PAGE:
Fans of marshmallows should try the Cappuccino S’more – decadent and well done with homemade marshmallow covering a graham cracker coated chocolate lava cake. I found myself mining eagerly through the sticky mire to reach the thick pool of chocolate beneath. Like the salad, you might have to ask for this one if it has not been officially added to the menu.

Finally, Fleming’s has introduced the “Wine Pad”. The iPad wine-list lets you easily browse their extensive selection, but replacing a human sommelier with an iPad would almost certainly breach the standard of care people expect when visiting a restaurant with prime steaks, real linens, and delicate stemware.

Go to Fleming’s for a great meal when you miraculously get an A in Civil Procedure, pass the Bar, or land that summer associate position. If you want to be a trial lawyer and are feeling aggressive, go for the Old Vine Zinfandel “Predator” and the tableside carved bone-in “Tomahawk” steak, but save the $985 bottle from Harlan Estate for when you are elected to the senate, made partner, or raised to the bench. If there is a restaurant you would like to see Adriene review, please contact Pro Se.

Law School Switches to Gmail, Phases Out Old Addresses

by Martin Mack

Each year, new students receive numerous digital accounts including: emails, Westlaw, Lexis, LawID, NetID, and various others. At the start of this year, ITS began consolidating accounts in the hopes of achieving a “single sign-on” regime, or at least something close. As a result of this consolidation, law school specific emails (i.e., “@students”) are being phased out. Below, Pro Se answers a few questions about the change.

Where does this leave student organizations?
Currently, student groups receive email addresses from the law school directly. Examples include: Law Review’s or the Pro Se’s As student emails are being phased out, student groups could lose their current emails as well. As the main campus is not offering student groups email accounts through Google Apps for Education (i.e., “@uconn”) and are instead encouraging organizations to create their own accounts through gmail or other services, an additional issue has arisen. Organizations are not allowed to use UConn’s registered trademarks and must comply with a yet unwritten branding policy, to “be released this fall.” As a result of these issues, UConn Law’s ITS is working on a solution. Though the specifics have not been finalized, it is their hope that the school will be able to continue providing groups with UConn branded email addresses.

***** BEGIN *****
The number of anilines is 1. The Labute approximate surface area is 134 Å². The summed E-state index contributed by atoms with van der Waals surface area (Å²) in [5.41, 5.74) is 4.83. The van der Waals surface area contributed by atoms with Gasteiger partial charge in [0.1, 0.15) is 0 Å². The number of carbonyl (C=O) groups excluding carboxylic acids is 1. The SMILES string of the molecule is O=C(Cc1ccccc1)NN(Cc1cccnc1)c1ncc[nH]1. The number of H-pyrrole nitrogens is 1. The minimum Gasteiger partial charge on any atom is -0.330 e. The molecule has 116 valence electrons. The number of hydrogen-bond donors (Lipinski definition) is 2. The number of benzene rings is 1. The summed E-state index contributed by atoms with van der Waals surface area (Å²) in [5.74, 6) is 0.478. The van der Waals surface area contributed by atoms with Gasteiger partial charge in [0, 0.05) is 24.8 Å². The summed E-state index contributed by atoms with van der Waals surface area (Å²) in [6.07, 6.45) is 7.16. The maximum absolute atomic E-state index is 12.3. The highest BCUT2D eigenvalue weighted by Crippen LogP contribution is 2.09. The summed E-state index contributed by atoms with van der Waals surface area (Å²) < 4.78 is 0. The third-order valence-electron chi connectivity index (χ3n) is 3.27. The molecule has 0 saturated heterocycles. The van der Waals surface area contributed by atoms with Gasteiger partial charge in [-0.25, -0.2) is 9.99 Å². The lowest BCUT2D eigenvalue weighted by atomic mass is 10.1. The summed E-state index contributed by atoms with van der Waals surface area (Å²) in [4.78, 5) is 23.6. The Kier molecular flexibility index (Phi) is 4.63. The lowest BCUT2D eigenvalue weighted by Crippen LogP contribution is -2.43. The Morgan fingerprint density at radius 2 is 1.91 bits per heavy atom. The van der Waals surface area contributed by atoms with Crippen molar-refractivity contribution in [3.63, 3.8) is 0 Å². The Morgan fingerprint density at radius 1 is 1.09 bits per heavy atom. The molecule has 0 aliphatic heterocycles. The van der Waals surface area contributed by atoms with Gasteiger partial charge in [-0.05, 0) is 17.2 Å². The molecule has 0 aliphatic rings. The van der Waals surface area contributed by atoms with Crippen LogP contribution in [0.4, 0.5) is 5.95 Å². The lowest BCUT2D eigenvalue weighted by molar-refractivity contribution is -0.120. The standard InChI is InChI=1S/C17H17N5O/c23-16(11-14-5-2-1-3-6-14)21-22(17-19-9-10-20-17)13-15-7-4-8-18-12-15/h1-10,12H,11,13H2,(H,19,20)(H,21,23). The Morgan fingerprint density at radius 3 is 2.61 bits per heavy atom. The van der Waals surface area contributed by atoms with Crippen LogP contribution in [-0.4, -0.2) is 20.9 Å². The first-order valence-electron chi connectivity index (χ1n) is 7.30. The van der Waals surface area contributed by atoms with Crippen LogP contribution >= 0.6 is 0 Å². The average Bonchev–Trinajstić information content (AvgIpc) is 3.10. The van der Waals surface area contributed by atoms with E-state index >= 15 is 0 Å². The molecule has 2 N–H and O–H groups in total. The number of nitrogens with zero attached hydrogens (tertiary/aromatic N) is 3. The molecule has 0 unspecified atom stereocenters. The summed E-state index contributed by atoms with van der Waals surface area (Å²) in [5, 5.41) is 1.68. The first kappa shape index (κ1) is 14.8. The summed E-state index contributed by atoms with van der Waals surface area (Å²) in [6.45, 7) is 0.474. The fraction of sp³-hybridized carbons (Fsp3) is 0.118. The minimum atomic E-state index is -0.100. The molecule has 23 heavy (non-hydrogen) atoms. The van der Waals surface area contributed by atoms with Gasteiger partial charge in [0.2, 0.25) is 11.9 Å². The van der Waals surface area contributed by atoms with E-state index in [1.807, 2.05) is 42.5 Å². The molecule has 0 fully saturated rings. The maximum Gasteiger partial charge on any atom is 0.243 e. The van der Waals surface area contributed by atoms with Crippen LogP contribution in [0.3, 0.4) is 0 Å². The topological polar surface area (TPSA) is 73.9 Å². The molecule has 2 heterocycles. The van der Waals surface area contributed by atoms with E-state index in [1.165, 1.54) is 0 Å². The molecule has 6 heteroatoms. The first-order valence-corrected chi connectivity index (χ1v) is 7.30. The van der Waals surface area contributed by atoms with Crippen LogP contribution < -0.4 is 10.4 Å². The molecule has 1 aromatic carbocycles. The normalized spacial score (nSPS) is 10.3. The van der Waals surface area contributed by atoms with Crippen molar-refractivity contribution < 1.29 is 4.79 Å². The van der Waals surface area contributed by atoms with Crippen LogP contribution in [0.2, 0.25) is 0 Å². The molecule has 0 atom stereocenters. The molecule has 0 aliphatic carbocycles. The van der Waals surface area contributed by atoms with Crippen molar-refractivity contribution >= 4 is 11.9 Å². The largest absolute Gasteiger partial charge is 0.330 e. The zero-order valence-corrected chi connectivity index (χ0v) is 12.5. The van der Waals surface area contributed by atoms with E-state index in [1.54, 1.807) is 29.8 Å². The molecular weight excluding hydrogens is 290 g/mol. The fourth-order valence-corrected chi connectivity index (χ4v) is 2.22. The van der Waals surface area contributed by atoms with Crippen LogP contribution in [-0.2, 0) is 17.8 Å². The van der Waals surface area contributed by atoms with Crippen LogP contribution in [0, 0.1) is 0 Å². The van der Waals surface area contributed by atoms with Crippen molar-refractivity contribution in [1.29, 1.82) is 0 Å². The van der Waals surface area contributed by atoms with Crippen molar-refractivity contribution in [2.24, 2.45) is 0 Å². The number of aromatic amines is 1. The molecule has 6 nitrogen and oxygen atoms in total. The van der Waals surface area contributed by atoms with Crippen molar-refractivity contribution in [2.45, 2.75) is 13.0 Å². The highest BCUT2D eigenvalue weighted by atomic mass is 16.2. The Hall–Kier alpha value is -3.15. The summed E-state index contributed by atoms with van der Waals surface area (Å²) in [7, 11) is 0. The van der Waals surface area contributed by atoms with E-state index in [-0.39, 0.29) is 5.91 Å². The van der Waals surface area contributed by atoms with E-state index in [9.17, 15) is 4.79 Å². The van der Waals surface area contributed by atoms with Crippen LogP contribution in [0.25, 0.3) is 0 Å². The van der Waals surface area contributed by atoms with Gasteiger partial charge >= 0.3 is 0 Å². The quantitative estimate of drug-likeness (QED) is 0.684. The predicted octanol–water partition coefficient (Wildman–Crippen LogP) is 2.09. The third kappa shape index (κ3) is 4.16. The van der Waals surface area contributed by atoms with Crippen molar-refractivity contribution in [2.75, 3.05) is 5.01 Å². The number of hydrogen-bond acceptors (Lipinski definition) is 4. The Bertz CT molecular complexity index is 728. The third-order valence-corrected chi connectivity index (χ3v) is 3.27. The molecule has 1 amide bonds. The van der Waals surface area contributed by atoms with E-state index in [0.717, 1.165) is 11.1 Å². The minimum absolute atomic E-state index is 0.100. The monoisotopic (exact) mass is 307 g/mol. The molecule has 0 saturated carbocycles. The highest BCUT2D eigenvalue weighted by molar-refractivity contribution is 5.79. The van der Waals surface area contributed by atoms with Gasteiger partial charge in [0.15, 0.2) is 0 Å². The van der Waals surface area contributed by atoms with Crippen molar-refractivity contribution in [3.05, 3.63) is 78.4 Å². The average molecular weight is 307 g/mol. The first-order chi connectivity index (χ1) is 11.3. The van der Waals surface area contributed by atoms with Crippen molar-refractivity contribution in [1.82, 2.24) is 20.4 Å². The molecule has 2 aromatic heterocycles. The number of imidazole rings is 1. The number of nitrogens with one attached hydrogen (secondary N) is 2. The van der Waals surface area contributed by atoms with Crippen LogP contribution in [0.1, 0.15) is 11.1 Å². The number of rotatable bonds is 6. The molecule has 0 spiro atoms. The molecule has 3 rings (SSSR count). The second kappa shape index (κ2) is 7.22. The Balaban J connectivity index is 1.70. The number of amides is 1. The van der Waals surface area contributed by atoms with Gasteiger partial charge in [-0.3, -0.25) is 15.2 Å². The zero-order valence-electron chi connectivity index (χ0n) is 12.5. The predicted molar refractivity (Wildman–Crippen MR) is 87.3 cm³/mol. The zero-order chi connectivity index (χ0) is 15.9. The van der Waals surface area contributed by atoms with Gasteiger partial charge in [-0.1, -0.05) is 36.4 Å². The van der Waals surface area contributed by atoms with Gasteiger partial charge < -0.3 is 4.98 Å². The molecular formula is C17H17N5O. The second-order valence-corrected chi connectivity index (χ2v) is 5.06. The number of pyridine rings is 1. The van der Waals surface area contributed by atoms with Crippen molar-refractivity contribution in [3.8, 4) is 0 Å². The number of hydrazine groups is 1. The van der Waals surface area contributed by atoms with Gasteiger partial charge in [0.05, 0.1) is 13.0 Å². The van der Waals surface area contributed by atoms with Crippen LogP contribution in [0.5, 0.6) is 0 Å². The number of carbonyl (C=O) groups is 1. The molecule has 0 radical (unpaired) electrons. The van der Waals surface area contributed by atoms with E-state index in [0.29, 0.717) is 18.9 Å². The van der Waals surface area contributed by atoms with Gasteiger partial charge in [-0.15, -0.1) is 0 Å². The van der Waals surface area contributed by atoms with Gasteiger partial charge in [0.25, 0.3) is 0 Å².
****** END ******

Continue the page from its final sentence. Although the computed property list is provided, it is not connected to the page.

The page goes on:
What does this mean for Clinics?
For clinics, students are required to unforward @students email to personal accounts and use the actual student email system, which is only accessible to students through a web interface and cannot be configured on smartphones, tablets, or computer email programs. The reasoning provided for this requirement is that the school has greater access and control over the internal email servers located in the library than they do over those at Google, and further that there’s a belief that these emails are more secure. Generally, email is never “secure” and many academics and legal professionals have begun to discuss whether or not it is ever appropriate to email confidential client information. Though clinics have been in talks with ITS about continued use of these student mail servers, it seems likely that clinics will have to better evaluate their current methods of communicating confidential information with their clients and that they will have to implement a new policy either next semester or starting next year.

Community Email
Currently students can enroll in community emails to be informed about events and information from student groups. Though the community list’s long-term continuation is unclear, in the near future they will transition from the @students for 2Ls & 3Ls to the @uconn accounts, as is already the practice for 1Ls.

Email Forwarding and Filtering
On August 16th, Director of ITS, Jessica de Perio Wittman sent an email to all students regarding the technology changes. In her email she advised students to transition towards the @uconn accounts, forwarding the @students to it to ensure all school communications end up in the same place. Additionally, students using the @students address, un-forwarded, are advised to forward any individual emails stored on the student server, because after the accounts are phase out, students will no longer have access to those old emails. Students can change the forwarding of their @students by submitting a request here.

One of the biggest advantages to using Google Apps for Education is that it uses the Gmail system with which most students are familiar. Students can configure the email on their devices, experience fewer browser issues, and Gmail’s filters and other features make it easy for people to control and organize their inboxes.

Diary of a 2L

by Sarah Ricciardi

Caveat lector – this is entirely my opinion, and I have done absolutely no research to back up my ridiculous (and admittedly judgmental) claims.